Ojibwa oto·te·man his totem
- Date: circa 1776
- 1 a : an object (as an animal or plant) serving as the emblem of a family or clan and often as a reminder of its ancestry; also : a usually carved or painted representation of such an object
Totems support larger groups than the individual person. In kinship and descent, if the apical ancestor of a clan is nonhuman, it is called a totem. Normally this belief is accompanied by a totemic myth.
Although the term is of Ojibwe origin in North America, totemistic beliefs are not limited to Native Americans. Similar totem-like beliefs have been historically present in societies throughout much of the world, including Africa, Asia, Australia, Eastern Europe, Western Europe, and the Arctic polar region.
In modern times, some single individuals, not otherwise involved in the practice of a tribal religion, have chosen to adopt a personal spirit animal helper, which has special meaning to them, and may refer to this as a totem. This non-traditional usage of the term is prevalent in the New Age movement, and the mythopoetic men's movement.
Totemism (derived from the root -oode- in the Ojibwe language, which referred to something kinship-related, c.f. odoodem, "his totem") is a religious belief that is frequently associated with shamanistic religions. The totem is usually an animal or other natural figure that spiritually represents a group of related people such as a clan.
Totemism was a key element of study in the development of 19th and early 20th century theories of religion, especially for thinkers such as Émile Durkheim, who concentrated their study on primitive societies (which was an acceptable description at the time). Drawing on the identification of social group with spiritual totem in Australian aboriginal tribes, Durkheim theorized that all human religious expression was intrinsically founded in the relationship to a group.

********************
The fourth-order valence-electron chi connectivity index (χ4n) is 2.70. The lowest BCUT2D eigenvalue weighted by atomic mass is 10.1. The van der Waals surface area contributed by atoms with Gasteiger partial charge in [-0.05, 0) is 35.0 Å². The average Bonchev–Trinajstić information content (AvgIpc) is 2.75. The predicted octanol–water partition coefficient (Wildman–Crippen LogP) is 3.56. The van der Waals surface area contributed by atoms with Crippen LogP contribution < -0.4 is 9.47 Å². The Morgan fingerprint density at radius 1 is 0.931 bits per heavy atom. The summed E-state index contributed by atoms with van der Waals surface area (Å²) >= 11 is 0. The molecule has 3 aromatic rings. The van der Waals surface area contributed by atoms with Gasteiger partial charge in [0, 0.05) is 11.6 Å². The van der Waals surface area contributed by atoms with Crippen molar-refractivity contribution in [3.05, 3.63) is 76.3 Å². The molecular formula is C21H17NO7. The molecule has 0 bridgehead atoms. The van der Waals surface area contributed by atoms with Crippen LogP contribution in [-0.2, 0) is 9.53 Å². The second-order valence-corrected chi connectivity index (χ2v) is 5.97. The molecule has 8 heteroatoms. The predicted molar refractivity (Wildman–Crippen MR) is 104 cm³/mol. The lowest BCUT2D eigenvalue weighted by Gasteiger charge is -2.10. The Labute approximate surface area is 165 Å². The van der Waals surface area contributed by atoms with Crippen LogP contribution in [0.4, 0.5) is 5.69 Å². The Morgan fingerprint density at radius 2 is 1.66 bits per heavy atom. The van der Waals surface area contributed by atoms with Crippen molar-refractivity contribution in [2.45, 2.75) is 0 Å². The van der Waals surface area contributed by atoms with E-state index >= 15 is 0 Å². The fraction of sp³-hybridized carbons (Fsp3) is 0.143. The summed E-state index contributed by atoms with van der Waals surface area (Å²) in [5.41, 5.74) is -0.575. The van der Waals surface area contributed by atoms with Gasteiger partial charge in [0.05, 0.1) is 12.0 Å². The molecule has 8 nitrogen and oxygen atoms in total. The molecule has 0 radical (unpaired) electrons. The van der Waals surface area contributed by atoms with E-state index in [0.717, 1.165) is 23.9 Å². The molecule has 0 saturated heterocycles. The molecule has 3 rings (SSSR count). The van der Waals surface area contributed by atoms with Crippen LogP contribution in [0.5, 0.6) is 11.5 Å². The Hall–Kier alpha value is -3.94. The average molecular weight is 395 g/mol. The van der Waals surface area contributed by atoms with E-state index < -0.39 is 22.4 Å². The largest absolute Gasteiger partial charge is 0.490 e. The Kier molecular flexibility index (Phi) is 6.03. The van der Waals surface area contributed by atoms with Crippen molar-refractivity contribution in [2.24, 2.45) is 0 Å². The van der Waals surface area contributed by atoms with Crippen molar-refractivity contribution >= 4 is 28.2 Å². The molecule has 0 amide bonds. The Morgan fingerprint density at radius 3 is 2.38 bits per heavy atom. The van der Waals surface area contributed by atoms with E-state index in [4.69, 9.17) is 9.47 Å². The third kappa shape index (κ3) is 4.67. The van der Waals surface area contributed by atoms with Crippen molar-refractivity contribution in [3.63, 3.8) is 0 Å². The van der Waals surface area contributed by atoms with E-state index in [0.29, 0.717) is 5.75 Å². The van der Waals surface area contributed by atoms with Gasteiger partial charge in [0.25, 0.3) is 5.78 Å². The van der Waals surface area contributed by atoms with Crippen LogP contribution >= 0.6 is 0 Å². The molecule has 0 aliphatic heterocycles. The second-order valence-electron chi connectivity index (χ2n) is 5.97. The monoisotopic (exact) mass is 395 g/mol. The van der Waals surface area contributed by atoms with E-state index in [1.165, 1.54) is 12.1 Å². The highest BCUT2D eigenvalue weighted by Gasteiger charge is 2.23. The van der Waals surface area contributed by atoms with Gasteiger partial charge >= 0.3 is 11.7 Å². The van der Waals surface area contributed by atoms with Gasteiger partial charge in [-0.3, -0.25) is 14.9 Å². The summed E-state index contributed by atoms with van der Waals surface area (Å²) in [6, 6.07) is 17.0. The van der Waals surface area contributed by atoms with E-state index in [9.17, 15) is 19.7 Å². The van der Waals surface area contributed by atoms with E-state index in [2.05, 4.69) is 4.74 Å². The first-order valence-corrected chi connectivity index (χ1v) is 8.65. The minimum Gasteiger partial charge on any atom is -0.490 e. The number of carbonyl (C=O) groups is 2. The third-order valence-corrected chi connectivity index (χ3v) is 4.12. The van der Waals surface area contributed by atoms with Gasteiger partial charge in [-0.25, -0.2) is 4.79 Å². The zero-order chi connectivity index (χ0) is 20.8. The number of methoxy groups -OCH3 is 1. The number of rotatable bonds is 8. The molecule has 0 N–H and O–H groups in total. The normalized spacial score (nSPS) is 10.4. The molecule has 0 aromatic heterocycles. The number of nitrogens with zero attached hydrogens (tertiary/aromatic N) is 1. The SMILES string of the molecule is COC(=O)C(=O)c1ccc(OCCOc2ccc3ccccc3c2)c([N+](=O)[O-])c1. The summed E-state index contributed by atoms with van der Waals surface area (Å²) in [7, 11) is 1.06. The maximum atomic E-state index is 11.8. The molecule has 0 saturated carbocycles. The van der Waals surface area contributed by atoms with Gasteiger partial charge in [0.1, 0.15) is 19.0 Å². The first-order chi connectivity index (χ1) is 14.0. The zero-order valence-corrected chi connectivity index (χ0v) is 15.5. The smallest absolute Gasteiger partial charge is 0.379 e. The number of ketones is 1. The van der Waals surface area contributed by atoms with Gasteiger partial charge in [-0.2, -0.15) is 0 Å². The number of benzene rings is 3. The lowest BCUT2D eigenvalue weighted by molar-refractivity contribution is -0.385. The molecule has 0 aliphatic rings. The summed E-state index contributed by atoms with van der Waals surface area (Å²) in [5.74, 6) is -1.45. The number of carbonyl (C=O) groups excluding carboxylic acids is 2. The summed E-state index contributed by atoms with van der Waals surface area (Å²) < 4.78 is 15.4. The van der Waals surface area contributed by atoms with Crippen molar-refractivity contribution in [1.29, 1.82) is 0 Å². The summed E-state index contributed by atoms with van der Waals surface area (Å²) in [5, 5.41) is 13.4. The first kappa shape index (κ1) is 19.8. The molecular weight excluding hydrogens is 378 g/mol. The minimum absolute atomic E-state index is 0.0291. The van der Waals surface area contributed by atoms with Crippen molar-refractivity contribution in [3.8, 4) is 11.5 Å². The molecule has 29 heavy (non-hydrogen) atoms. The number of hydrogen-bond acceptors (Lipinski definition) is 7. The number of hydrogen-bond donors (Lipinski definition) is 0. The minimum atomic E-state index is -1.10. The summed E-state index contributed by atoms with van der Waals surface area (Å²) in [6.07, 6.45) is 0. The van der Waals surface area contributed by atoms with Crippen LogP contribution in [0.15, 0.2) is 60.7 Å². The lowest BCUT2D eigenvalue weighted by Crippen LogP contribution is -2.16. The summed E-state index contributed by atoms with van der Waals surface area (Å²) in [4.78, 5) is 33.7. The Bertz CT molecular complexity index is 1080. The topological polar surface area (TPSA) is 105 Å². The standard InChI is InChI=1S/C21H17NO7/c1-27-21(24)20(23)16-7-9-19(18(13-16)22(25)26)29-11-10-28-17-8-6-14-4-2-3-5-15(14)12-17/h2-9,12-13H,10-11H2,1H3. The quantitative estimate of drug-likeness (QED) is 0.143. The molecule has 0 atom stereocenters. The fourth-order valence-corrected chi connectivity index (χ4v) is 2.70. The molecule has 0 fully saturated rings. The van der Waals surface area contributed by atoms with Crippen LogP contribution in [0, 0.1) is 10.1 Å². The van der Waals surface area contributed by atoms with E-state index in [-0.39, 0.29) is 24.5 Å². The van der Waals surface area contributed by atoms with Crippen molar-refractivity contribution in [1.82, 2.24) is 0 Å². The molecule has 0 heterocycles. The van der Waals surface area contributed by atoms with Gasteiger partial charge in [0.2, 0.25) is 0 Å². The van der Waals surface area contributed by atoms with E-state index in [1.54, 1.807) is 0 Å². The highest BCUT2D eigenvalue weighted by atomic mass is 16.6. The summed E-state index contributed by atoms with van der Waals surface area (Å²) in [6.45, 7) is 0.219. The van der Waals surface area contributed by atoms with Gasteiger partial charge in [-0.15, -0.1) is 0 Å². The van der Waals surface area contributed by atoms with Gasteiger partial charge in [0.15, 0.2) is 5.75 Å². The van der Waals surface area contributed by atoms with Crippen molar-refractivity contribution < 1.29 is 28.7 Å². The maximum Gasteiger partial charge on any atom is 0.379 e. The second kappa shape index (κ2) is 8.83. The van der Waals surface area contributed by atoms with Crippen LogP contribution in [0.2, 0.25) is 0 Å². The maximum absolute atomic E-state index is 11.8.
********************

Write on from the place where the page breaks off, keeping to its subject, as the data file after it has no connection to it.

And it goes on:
In his essay "Le Totemisme aujourdhui" (Totemism Today), the anthropologist Claude Lévi-Strauss argued that human cognition, which is based on analogical thought, is independent of social context. From this, he excludes mathematical thought, which operates primarily through logic. Totems are chosen arbitrarily for the sole purpose of making the physical world a comprehensive and coherent classificatory system. Lévi-Strauss argues that the use of physical analogies is not an indication of a more primitive mental capacity. It is rather, a more efficient way to cope with this particular no mode of life in which abstractions are rare, and in which the physical environment is in direct friction with the society. He also holds that scientific explanation entails the discovery of an "arrangement"; moreover, since "the science of the concrete" is a classificatory system enabling individuals to classify the world in a rational fashion, it is neither more nor less a science than any other in the western world. It is important to recognise that in this text, Lévi-Strauss manifests the egalitarian nature of his work. Lévi-Strauss diverts the theme of anthropology toward the understanding of human cognition.
Lévi-Strauss looked at the ideas of Firth and Fortes, Durkheim, Malinowski, and Evans-Pritchard to reach his conclusions. Firth and Fortes argued that totemism was based on physical or psychological similarities between the clan and the totemic animal. Malinowski proposed that it was based on empirical interest or that the totem was 'good to eat.' In other words, there was rational interest in preserving the species. Finally Evans-Pritchard argued that the reason for totems was metaphoric. His work with the Nuer led him to believe that totems are a symbolic representation of the group. Lévi-Strauss considered Evan-Pritchard's work the correct explanation.